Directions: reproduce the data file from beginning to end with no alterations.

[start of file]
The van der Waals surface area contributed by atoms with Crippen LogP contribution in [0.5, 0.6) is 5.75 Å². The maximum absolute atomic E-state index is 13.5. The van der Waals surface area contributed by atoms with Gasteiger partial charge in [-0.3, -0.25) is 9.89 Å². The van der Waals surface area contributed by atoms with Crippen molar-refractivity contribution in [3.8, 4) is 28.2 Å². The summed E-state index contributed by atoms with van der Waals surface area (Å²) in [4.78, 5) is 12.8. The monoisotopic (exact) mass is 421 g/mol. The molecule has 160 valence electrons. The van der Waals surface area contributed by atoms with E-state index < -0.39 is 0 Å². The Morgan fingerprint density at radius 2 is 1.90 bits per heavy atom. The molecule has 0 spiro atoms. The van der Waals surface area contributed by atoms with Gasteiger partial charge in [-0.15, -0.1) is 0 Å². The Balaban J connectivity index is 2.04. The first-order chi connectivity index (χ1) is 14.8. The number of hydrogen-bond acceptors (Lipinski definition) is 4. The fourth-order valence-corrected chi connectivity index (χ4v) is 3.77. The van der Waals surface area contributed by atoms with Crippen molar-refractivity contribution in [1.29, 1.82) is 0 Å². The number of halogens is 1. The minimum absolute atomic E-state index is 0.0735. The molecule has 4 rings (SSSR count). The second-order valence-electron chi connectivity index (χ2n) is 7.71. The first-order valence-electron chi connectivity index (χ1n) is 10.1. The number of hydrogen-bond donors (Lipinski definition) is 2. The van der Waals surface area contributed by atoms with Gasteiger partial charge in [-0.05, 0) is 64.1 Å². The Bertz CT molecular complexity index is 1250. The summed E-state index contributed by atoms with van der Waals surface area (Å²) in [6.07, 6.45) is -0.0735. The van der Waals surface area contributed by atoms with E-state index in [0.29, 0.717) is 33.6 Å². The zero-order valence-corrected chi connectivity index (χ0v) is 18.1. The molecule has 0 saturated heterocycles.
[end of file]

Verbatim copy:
The van der Waals surface area contributed by atoms with Crippen LogP contribution in [0.5, 0.6) is 5.75 Å². The maximum absolute atomic E-state index is 13.5. The van der Waals surface area contributed by atoms with Gasteiger partial charge in [-0.3, -0.25) is 9.89 Å². The van der Waals surface area contributed by atoms with Crippen molar-refractivity contribution in [3.8, 4) is 28.2 Å². The summed E-state index contributed by atoms with van der Waals surface area (Å²) in [4.78, 5) is 12.8. The monoisotopic (exact) mass is 421 g/mol. The molecule has 160 valence electrons. The van der Waals surface area contributed by atoms with E-state index < -0.39 is 0 Å². The Morgan fingerprint density at radius 2 is 1.90 bits per heavy atom. The molecule has 0 spiro atoms. The van der Waals surface area contributed by atoms with Gasteiger partial charge in [-0.15, -0.1) is 0 Å². The Balaban J connectivity index is 2.04. The first-order chi connectivity index (χ1) is 14.8. The number of hydrogen-bond acceptors (Lipinski definition) is 4. The fourth-order valence-corrected chi connectivity index (χ4v) is 3.77. The van der Waals surface area contributed by atoms with Crippen molar-refractivity contribution in [1.29, 1.82) is 0 Å². The number of halogens is 1. The minimum absolute atomic E-state index is 0.0735. The molecule has 4 rings (SSSR count). The second-order valence-electron chi connectivity index (χ2n) is 7.71. The first-order valence-electron chi connectivity index (χ1n) is 10.1. The number of hydrogen-bond donors (Lipinski definition) is 2. The van der Waals surface area contributed by atoms with Gasteiger partial charge in [-0.05, 0) is 64.1 Å². The Bertz CT molecular complexity index is 1250. The summed E-state index contributed by atoms with van der Waals surface area (Å²) in [6.07, 6.45) is -0.0735. The van der Waals surface area contributed by atoms with E-state index in [0.29, 0.717) is 33.6 Å². The zero-order valence-corrected chi connectivity index (χ0v) is 18.1. The molecule has 0 saturated heterocycles.